IZotope has been at the forefront of ‘in-the-box’ mastering tools since 2002 with their plug-in suite Ozone, responding to demand from a growing scene of bedroom producers, amateur musicians and budding engineers for a more financially friendly way to experiment with the somewhat mystified process of audio mastering. In 2015, now at version 7, Ozone is no longer just an incredibly popular, excellent sounding and user-friendly mastering suite, but a full range of plug-ins for various applications, as well as a standalone mastering app.
NEW OLD FACES
Version 7 brings 4 new faces to the fold of modules inside Ozone inspired directly by classic vintage hardware: Vintage EQ, Vintage Limiter, Vintage Tape and Vintage Compressor. For myself, coming from using Ozone 5 for a few years, their sound is a welcome change - iZotope have really nailed that looser, more natural character of classic analogue gear on these. Just dropping in the vintage tape module, cranking the input gain, and low emphasis gets me grinning - it’s like running my audio through my old beat up reel to reel tape machine without any of the hassle. Great fun, I can absolutely see myself using the standalone plug-in of that module.
Back on the modern tip, Ozone 7 also introduces a new algorithm into their Maximiser module - IRC IV, using a newly developed technology they’re calling spectral shaping. Essentially, this module attenuates frequencies that are smacking the limiter (what it perceives as) too hard, creating a smoother more balanced mix, allowing a smidge more headroom. The most immediately obvious use in my eyes was to bring a wild kick drum under control a little, so I quickly set up a 909 beat with an overbearing kick in Ableton Live and ran it through the IRC IV Maximiser. What can I say? It does everything it claims to - the results are pretty goddamn impressive and certainly add a high end character when combined with the vintage modules.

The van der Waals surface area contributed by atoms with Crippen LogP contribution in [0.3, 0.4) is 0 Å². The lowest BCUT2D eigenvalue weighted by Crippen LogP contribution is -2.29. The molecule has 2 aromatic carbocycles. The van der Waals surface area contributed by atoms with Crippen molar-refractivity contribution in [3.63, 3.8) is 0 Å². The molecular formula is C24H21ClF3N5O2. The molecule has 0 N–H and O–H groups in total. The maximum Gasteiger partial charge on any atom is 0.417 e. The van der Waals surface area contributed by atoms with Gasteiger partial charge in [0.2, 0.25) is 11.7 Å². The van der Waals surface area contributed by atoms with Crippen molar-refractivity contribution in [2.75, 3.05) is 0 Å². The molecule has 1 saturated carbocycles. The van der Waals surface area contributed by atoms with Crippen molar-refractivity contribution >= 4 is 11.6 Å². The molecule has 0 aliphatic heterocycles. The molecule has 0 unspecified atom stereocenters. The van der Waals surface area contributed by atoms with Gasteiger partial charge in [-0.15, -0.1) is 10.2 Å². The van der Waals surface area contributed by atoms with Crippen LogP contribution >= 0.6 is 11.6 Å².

STANDALONE OR PLUG-IN
It’s no surprise that a plug-in aimed at shaping sound into the highest quality possible is CPU intensive. To combat that, iZotope include a standalone Ozone app in the package. I wouldn’t be surprised if this was in response to complaints of high CPU usage in DAWs. You can do all your mixing in your DAW, bounce the audio out, open the audio in the Ozone app and concentrate on mastering as a separate process to mixing (as it generally should be). Having said that, I found running Ozone 7 as a plug-in somewhat lighter on the CPU comparatively to version 5 that I was running previously, running a 12-track Ableton Live project with 9 synth plug-ins, a drum rack, a handful of effects and some audio clips, there were zero artefacts.
I think one of the greatest values of Ozone as a tool for amateurs, is the visual feedback. Concepts like multi-band compression are difficult to grasp without being able to see and hear results for yourself. In Ozone, even you’re just throwing faders around willy nilly, the visuals show you how you’re affecting the sound and guide your ears to the changes that are happening. Alongside the extensive and well put together manual, Ozone serves as an extensive and valuable education tool for amateurs and professionals alike.
Overall, at $599, Ozone 7 Advanced gives the user a great bang for buck - that’s the mastering plug-in itself, the 10 modules as seperate plug-ins, the Insight metering plug-in and the standalone app. I’d absolutely recommend you download the fully functioning demo and give this product a shot if you want to take your production and knowledge to the next step.
Hits and Misses
The new vintage modules sound delicious and are a welcome addition to an already well thought out and excellent sounding package.
Standalone app included